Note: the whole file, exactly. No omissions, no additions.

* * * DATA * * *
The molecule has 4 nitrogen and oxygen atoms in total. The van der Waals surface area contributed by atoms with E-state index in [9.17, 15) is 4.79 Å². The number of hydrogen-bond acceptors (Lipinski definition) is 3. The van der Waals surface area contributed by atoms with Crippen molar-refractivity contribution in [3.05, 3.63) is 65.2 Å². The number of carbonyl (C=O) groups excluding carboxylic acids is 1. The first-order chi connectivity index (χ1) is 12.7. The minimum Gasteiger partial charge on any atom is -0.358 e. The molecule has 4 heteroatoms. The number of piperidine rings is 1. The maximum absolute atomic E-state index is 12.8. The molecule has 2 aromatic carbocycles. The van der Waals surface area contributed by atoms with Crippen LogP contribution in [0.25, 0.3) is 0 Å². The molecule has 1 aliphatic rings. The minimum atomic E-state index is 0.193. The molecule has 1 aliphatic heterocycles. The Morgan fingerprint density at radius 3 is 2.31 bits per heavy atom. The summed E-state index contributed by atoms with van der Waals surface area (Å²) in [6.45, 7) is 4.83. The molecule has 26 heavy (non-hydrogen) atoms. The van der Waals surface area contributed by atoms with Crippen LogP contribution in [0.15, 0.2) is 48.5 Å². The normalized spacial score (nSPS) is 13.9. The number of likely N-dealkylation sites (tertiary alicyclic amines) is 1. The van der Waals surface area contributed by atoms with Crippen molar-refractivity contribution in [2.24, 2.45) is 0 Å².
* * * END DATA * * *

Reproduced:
The molecule has 4 nitrogen and oxygen atoms in total. The van der Waals surface area contributed by atoms with E-state index in [9.17, 15) is 4.79 Å². The number of hydrogen-bond acceptors (Lipinski definition) is 3. The van der Waals surface area contributed by atoms with Crippen molar-refractivity contribution in [3.05, 3.63) is 65.2 Å². The number of carbonyl (C=O) groups excluding carboxylic acids is 1. The first-order chi connectivity index (χ1) is 12.7. The minimum Gasteiger partial charge on any atom is -0.358 e. The molecule has 4 heteroatoms. The number of piperidine rings is 1. The maximum absolute atomic E-state index is 12.8. The molecule has 2 aromatic carbocycles. The van der Waals surface area contributed by atoms with Crippen LogP contribution in [0.25, 0.3) is 0 Å². The molecule has 1 aliphatic rings. The minimum atomic E-state index is 0.193. The molecule has 1 aliphatic heterocycles. The Morgan fingerprint density at radius 3 is 2.31 bits per heavy atom. The summed E-state index contributed by atoms with van der Waals surface area (Å²) in [6.45, 7) is 4.83. The molecule has 26 heavy (non-hydrogen) atoms. The van der Waals surface area contributed by atoms with Crippen LogP contribution in [0.15, 0.2) is 48.5 Å². The normalized spacial score (nSPS) is 13.9. The number of likely N-dealkylation sites (tertiary alicyclic amines) is 1. The van der Waals surface area contributed by atoms with Crippen molar-refractivity contribution in [2.24, 2.45) is 0 Å².